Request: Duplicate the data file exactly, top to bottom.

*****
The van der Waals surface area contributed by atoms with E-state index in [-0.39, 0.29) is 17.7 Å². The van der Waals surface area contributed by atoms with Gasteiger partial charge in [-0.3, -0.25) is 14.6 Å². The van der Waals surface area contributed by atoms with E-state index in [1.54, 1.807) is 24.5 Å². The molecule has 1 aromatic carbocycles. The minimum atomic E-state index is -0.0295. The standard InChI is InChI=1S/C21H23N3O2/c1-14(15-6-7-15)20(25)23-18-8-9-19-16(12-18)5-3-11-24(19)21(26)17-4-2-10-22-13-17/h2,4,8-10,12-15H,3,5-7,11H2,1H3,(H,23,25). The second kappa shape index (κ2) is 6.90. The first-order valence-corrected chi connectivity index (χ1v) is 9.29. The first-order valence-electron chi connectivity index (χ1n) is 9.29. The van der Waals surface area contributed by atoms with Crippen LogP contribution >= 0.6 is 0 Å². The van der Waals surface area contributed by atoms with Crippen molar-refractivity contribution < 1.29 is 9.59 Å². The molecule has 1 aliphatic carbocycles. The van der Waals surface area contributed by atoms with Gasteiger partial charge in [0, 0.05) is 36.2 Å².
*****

The van der Waals surface area contributed by atoms with E-state index in [-0.39, 0.29) is 17.7 Å². The van der Waals surface area contributed by atoms with Gasteiger partial charge in [-0.3, -0.25) is 14.6 Å². The van der Waals surface area contributed by atoms with E-state index in [1.54, 1.807) is 24.5 Å². The molecule has 1 aromatic carbocycles. The minimum atomic E-state index is -0.0295. The standard InChI is InChI=1S/C21H23N3O2/c1-14(15-6-7-15)20(25)23-18-8-9-19-16(12-18)5-3-11-24(19)21(26)17-4-2-10-22-13-17/h2,4,8-10,12-15H,3,5-7,11H2,1H3,(H,23,25). The second kappa shape index (κ2) is 6.90. The first-order valence-corrected chi connectivity index (χ1v) is 9.29. The first-order valence-electron chi connectivity index (χ1n) is 9.29. The van der Waals surface area contributed by atoms with Crippen LogP contribution >= 0.6 is 0 Å². The van der Waals surface area contributed by atoms with Crippen molar-refractivity contribution < 1.29 is 9.59 Å². The molecule has 1 aliphatic carbocycles. The van der Waals surface area contributed by atoms with Gasteiger partial charge in [0, 0.05) is 36.2 Å².